Term life insurance is a temporary insurance contract between a person and an insurance company. The insurance policy stipulates that in return for payment to the insurance company, the contract will pay a specified death benefit if the named insured dies while the contract is in force.
Term insurance contracts do not have any cash value, typically are not eligible to receive dividends, and will expire at some point in the future. A term insurance contract is also the least expensive type of life insurance coverage and it allows for the insured person to provide for their beneficiaries in an economical way. Typically, the low premium payments will be level through the guaranteed life of the policy and are guaranteed by the policy not to rise.
Term Life Insurance Benefits
The large size of the death benefit that an insured person is able to afford for the low cost of insurance makes term insurance coverage the most efficient type of life insurance policy to own. In fact, relatively healthy clients are often amazed at just how much coverage they can receive for so little payment. Keep in mind that term life insurance policies are only guaranteed for a set length of time, and if the insured outlives the length of the contract no death benefit will be paid. This is why term contracts are priced so inexpensively.
This guaranteed period or “term” that a death benefit will be paid (only upon death of the insured) is the reason this kind of insurance policy is called “term life insurance”, Other permanent types of insurance contracts also exist such as whole life insurance and universal life insurance, which will never expire as long as all premium payments are made in a timely manner to the insurance company.
Common lengths of term contracts are 10, 20, and 30 years, though other variations exist such as 5-year term, 15-year term, and term insurance until age 85. Sometimes, term insurance contracts allow the insured the right to have the coverage extended after the guaranteed period, but this can be at the discretion of the insurance company and the insurance cost will typically rise after the guaranteed period ends.
Who Needs To Buy Term Life Insurance?
Some people may need permanent life insurance coverage, but others may not. Term insurance is especially useful for those people that only need life insurance protection a short period of time. For instance, a family may only need life insurance coverage until their children graduate from college, or until a working member of the family retires and no longer needs to provide for the rest of the family beyond their existing retirement savings.
Term insurance is also important for people who are on a budget but also require insurance. Examples may include a single parent who would need to provide for a child if they passed, a young family without a lot of discretionary income, or even business partners who want an inexpensive solution to providing “key man” life insurance protection for a business.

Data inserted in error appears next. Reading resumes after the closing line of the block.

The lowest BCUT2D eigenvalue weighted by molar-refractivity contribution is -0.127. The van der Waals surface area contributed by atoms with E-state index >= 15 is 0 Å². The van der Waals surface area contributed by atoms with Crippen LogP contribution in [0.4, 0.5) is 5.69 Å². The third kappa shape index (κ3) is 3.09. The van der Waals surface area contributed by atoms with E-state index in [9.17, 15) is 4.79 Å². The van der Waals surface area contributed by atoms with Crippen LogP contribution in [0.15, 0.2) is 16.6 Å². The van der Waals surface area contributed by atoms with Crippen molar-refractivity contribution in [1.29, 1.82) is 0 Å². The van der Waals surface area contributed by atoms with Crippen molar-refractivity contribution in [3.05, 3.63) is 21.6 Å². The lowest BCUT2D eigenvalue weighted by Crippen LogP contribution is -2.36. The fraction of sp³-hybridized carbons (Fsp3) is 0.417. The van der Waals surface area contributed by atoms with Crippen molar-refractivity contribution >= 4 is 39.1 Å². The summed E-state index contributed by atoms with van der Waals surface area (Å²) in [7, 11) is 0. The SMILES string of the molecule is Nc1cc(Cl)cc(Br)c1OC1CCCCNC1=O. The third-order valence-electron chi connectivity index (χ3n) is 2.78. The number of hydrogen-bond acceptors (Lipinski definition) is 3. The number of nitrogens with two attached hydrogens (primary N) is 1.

Converting The Policy To Whole Life Insurance
Term life insurance is typically convertible. This means that at the end of the guaranteed period, the owner of the contract has the option to convert the life insurance coverage to a permanent whole life policy. This can be done without any additional underwriting or proof of insurability.
The ability of term insurance to be converted to whole life insurance is another very powerful feature of a term insurance policy. To demonstrate an instance when this feature is especially valuable, let’s say a client takes out a $1,000,000, 30-year term insurance policy at age 35.
The insured may be very healthy when he initially goes through the underwriting process and could be given a premier health rating and a low cost of insurance. Now let’s say at age 63 the insured has a heart attack and survives. Under the original term insurance contract, coverage will expire at age 65. If this hypothetical client did not have insurance coverage already in place and tried to obtain coverage after the heart attack, he/she will likely either be rejected any coverage whatsoever by the insurance company because of the perceived high risk of death or will be charged astronomical amounts for the policy.
If the hypothetical family of the insured is not entitled to the death benefit of a life insurance policy and the hypothetical person passes away, they now are stuck paying for a very expensive burial process, paying taxes on the remaining estate, and dealing with maintaining their lifestyle and providing for their well being.
Because term insurance is convertible, however, the family need not despair about lack of coverage. Even though the insured has a heart attack at age 63, with a term insurance policy in place he/she will not need to be approved for another contract by underwriting after the term insurance expires. The same $1,000,000 death benefit and premier underwriting rating can now be applied to a whole life policy. The insured can convert the term insurance to whole life insurance at the end of the contract and guarantee to his/her family that they will be safely provided for in the event of an untimely passing!
The downside to not purchasing whole life at a younger age is that the premium cost will be calculated as if the whole life policy is taken out at age 65, and the annual cost to be insured will be higher than if the insured took out the same policy at age 35. Nonetheless, the guaranteed insurability after contract expiration and much lower relative cost of insurance are powerful reasons to consider purchasing term insurance.
Whether it is whole life or term insurance you choose, having life insurance coverage in place to provide for your family in the event of an untimely death is crucial to planning and guaranteeing your family’s safest future.